In Toronto’s Chinatown spring is caged to prevent it from hurting anyone. But spring is spring, caged or not. The sun is shining, Marianne’s hot dog cart is open again and the nurses are even friendlier than usual.
I’ve had cause again, recently, to reflect on the time when I was first diagnosed with this weird and wonderful disease. My doctor at the time, sent me down to the Boston Medical Center for a second opinion. While I was there, the director of the program let me look at a photo album that had been put together by another patient, Isabel. Isabel, like me, had been quite young when she was diagnosed.
This photo album tracked Isabel’s path through the dreaded stem cell transplant that I was scheduled to undertake. The pictures of her before the transplant showed a beautiful young woman with long, rich hair and a tired and pale face. She had been misdiagnosed for ten years before she was diagnosed with amyloidosis.
The pictures of her during the transplant showed her looking thin, with eyes too large in the head that was missing its beautiful hair. I stared and stared at those pictures wondering how she was feeling, wondering if I could do what she was doing. Was she braver than I was? Was she stronger than I was? Did she have some special superpower that allowed her get through this or could I do it too?
And then, oh glory, were the ‘after’ pictures: pictures of her hiking in the mountains; pictures of her with her new baby; pictures of her looking strong and healthy.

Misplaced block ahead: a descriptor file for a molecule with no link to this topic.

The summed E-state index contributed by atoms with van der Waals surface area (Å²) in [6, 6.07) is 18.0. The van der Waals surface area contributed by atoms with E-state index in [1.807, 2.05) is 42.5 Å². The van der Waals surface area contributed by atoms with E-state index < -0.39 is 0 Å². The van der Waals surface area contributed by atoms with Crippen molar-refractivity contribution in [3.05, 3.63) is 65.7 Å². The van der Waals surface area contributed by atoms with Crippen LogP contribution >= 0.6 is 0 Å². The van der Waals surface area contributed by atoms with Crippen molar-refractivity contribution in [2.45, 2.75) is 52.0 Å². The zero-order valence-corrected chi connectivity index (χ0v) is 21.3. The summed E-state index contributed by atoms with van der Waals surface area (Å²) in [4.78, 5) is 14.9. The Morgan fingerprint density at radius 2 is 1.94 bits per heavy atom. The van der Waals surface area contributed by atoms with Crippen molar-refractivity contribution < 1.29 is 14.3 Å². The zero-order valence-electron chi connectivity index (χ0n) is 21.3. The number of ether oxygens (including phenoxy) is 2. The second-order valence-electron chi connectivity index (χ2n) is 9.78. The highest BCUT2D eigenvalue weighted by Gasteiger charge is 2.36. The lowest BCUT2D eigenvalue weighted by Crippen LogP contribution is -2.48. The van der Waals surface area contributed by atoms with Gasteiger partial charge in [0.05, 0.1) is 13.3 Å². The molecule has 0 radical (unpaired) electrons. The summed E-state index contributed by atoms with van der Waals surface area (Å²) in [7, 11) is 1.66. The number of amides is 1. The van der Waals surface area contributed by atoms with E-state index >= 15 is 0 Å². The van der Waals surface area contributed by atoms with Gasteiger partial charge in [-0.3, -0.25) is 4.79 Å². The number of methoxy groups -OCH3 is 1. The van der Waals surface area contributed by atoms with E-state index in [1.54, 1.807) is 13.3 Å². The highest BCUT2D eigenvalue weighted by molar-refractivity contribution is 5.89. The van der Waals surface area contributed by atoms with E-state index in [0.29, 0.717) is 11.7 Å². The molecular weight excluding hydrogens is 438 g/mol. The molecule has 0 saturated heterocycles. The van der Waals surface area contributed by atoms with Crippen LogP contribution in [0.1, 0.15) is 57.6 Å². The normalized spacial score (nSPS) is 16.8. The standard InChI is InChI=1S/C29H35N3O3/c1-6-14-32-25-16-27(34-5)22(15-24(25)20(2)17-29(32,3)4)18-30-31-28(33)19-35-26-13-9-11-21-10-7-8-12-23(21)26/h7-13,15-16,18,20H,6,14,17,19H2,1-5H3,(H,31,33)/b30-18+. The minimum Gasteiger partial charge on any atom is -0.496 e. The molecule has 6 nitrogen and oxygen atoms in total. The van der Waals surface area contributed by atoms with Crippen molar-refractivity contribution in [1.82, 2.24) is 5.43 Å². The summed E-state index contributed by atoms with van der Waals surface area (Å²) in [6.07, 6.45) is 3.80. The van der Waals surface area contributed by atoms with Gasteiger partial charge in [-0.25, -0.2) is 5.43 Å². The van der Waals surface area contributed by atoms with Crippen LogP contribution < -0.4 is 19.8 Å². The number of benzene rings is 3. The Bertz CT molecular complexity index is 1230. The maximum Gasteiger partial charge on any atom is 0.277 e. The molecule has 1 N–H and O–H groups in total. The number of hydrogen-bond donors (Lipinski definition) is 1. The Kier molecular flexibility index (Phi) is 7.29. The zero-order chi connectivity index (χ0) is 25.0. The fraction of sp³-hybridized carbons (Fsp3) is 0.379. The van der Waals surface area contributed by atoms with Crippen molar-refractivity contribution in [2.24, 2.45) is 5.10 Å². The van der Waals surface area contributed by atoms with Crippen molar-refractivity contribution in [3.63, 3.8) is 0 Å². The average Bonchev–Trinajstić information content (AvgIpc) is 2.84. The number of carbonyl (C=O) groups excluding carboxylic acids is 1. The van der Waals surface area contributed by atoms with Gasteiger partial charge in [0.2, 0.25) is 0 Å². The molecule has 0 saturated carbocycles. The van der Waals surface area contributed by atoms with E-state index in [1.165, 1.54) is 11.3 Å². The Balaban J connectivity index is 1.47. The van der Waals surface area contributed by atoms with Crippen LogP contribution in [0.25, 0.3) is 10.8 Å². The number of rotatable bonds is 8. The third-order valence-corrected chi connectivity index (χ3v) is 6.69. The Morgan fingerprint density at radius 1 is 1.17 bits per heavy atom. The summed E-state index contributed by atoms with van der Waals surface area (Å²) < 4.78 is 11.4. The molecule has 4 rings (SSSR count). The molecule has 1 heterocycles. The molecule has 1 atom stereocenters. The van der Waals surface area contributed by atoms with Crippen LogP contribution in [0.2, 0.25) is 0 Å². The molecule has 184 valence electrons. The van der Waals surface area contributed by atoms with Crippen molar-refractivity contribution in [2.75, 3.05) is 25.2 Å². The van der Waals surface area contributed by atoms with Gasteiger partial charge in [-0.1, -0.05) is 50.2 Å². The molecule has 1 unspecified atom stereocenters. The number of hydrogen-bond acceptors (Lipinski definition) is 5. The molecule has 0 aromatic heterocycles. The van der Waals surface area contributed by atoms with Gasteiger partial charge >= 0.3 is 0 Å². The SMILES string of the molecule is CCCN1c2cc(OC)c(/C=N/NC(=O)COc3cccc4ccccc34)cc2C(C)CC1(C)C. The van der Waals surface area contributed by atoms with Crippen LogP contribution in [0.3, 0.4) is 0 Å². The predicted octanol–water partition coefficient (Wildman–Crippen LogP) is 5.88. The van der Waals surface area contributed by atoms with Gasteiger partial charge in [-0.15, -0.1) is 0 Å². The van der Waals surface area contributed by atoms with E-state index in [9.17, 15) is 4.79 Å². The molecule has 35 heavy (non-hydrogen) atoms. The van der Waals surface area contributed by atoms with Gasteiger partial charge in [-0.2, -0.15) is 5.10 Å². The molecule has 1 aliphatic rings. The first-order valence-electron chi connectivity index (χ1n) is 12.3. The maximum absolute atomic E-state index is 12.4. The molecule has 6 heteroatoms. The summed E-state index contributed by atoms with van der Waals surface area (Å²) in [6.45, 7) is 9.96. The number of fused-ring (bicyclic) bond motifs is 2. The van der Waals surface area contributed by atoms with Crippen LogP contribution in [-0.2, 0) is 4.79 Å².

I communicated with Isabel and asked her numerous questions about the daunting treatment ahead of me. For me, it was as if she had left a trail of bread crumbs in the forest for me to follow. The comfort that spread over me in being able to talk to her was profound.
Recently I’ve had the chance to be on the other side. I’ve discovered I have a liver sister; a wonderful woman who also has amyloidosis with liver involvement (although her liver lacks the magnificence of my own, poor thing). It hit me recently that she has been following my bread crumb trail as she prepares for her own stem cell transplant. And I’m sure that down the road, knowing her, she will do the same for those that follow.
It’s not exactly a support group, which, as I’ve said, is not really my thing. It’s more just reaching forward and backward to connect with those who share the same worrisome experiences. It’s more like a support chain.
I like that idea of being part of a support chain. If I have to be sick with this strange disease, I’m glad I get to be a link.